It started in San Francisco, like so many awful ideas do, in 2015. It now is a nonprofit organization upholding the rights of toddlers who want to hear their favorite stories read by a man in a dress. Welcome to Drag Story Hour, a movement founded (per the DSH website) to “capture the imagination and play of the gender fluidity of childhood” and to give kids “glamorous, positive, and unabashedly queer role models.”
Looks like in libraries across the country, “The Little Engine That Could” has become a train wreck in heels. Not content with destroying libraries, the movement has spread to schools and bookstores from coast to glittering, eyeshadow-wearing coast.
And yet, there is something about a man in drag that captures the attention, much like a horrible movie that you can’t turn off because you’re already halfway through and fully committed. You keep watching, hoping somehow it will get better.
Spoiler alert: It doesn’t ever get better.
Anywhere there is controversy, there are protestors and supporters. Drag Story Hour is no different because both supporters and protestors are equally energized and passionate about their position. Sadly, many of these protests end in violence which is heartbreaking for those involved as well as the children who witness it.
The truth is that most conservatives across the U.S. don’t have a problem with a man wearing a dress and living their best life. The problem arises when toddlers and young children aged eight and under are encouraged, and in some cases forced, to watch the show. It isn’t the idea of drag that is bothersome to those on the right; it’s the concept of teaching young children about sexuality in any form.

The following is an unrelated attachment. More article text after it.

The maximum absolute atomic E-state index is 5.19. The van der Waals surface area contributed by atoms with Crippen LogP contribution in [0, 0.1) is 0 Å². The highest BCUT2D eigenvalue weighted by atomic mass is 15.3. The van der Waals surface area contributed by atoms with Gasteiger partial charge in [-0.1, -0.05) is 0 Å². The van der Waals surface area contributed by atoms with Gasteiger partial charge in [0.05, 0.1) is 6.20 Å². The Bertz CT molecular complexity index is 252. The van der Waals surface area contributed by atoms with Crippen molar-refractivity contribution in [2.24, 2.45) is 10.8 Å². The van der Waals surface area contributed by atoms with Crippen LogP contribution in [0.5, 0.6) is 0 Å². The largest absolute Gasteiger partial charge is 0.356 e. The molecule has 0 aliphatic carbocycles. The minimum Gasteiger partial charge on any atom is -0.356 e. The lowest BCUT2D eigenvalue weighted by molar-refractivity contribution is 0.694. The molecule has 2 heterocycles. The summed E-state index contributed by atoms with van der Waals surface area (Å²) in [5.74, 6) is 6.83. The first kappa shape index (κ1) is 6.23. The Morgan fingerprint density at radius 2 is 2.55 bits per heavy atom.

Adults are welcome to join in the fun of watching children start their first toddling steps along their journey to life-long therapy, and if having the memory of your favorite childhood book ruined forever isn’t appealing, you’ll be happy to know that the nonprofit DSH also provides entertainment for employee events and bingo.
This brings a bigger question to mind: Are more people attending drag queen story hours to protest them or to be entertained? After all, drag is nothing new. Long before Ru Paul’s Drag Race, male actors were taking the Shakespearean stage in full drag because women weren’t allowed to perform. J. Edgar Hoover’s secret passion for drag resulted in his abuse of power to meet blackmail demands of the same crime families he was tasked to destroy. And millions of moviegoers were entranced by the larger-than-life performance of Divine in the cult classic, “Hairspray.”
In a 2019 Wall Street Journal opinion piece, contributor Charlotte Allen shared her experience at a Drag Queen Story Hour. She explains:
“The adults present loved Drag Queen Story Hour. They laughed at Venus’s jokes, and they sang the children’s songs along with her, rolling their hands and shaking their fingers Hokey Pokey-style as she did. When she stuck out her tongue during a ditty about a frog, so did the mothers and fathers. It was the children who didn’t react at all. They either stared transfixed at Venus, squirmed restlessly, or crawled and toddled off to find their own entertainments.”
So, if the point of Drag Queen Story Hour is lost on the kids, the only audience left is the adults who brought them there in the first place. And yes, they will enjoy the show. Drag queens are entertaining for those who are old enough to appreciate them.
This adult-targeted angle sheds new light on the underlying motives of some protestors.
They’ll pick up their signs and hit the sidewalks after asking, “Just one more story. Please?”